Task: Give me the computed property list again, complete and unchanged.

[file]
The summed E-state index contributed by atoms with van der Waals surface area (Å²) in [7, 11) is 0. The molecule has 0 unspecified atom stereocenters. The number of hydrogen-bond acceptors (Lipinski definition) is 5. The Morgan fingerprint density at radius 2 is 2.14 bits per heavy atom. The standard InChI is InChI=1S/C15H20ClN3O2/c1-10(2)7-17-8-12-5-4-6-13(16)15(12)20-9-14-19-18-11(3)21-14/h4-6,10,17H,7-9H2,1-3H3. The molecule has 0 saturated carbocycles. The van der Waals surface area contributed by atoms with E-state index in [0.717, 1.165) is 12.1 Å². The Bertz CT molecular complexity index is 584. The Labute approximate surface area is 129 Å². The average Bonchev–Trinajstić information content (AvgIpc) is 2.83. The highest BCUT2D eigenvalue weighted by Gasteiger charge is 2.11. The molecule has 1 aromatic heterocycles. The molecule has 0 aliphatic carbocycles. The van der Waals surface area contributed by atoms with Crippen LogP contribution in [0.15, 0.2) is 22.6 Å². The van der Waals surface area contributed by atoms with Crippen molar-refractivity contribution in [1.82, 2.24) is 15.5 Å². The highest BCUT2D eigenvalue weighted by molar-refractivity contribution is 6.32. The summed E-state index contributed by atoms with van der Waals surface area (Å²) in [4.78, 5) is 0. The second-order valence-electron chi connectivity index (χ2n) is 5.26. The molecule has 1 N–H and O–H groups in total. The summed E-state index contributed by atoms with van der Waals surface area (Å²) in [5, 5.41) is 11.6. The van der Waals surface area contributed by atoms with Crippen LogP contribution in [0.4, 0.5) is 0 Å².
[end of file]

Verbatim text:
The summed E-state index contributed by atoms with van der Waals surface area (Å²) in [7, 11) is 0. The molecule has 0 unspecified atom stereocenters. The number of hydrogen-bond acceptors (Lipinski definition) is 5. The Morgan fingerprint density at radius 2 is 2.14 bits per heavy atom. The standard InChI is InChI=1S/C15H20ClN3O2/c1-10(2)7-17-8-12-5-4-6-13(16)15(12)20-9-14-19-18-11(3)21-14/h4-6,10,17H,7-9H2,1-3H3. The molecule has 0 saturated carbocycles. The van der Waals surface area contributed by atoms with E-state index in [0.717, 1.165) is 12.1 Å². The Bertz CT molecular complexity index is 584. The Labute approximate surface area is 129 Å². The average Bonchev–Trinajstić information content (AvgIpc) is 2.83. The highest BCUT2D eigenvalue weighted by Gasteiger charge is 2.11. The molecule has 1 aromatic heterocycles. The molecule has 0 aliphatic carbocycles. The van der Waals surface area contributed by atoms with Crippen LogP contribution in [0.15, 0.2) is 22.6 Å². The van der Waals surface area contributed by atoms with Crippen molar-refractivity contribution in [1.82, 2.24) is 15.5 Å². The highest BCUT2D eigenvalue weighted by molar-refractivity contribution is 6.32. The summed E-state index contributed by atoms with van der Waals surface area (Å²) in [4.78, 5) is 0. The second-order valence-electron chi connectivity index (χ2n) is 5.26. The molecule has 1 N–H and O–H groups in total. The summed E-state index contributed by atoms with van der Waals surface area (Å²) in [5, 5.41) is 11.6. The van der Waals surface area contributed by atoms with Crippen LogP contribution in [0.4, 0.5) is 0 Å².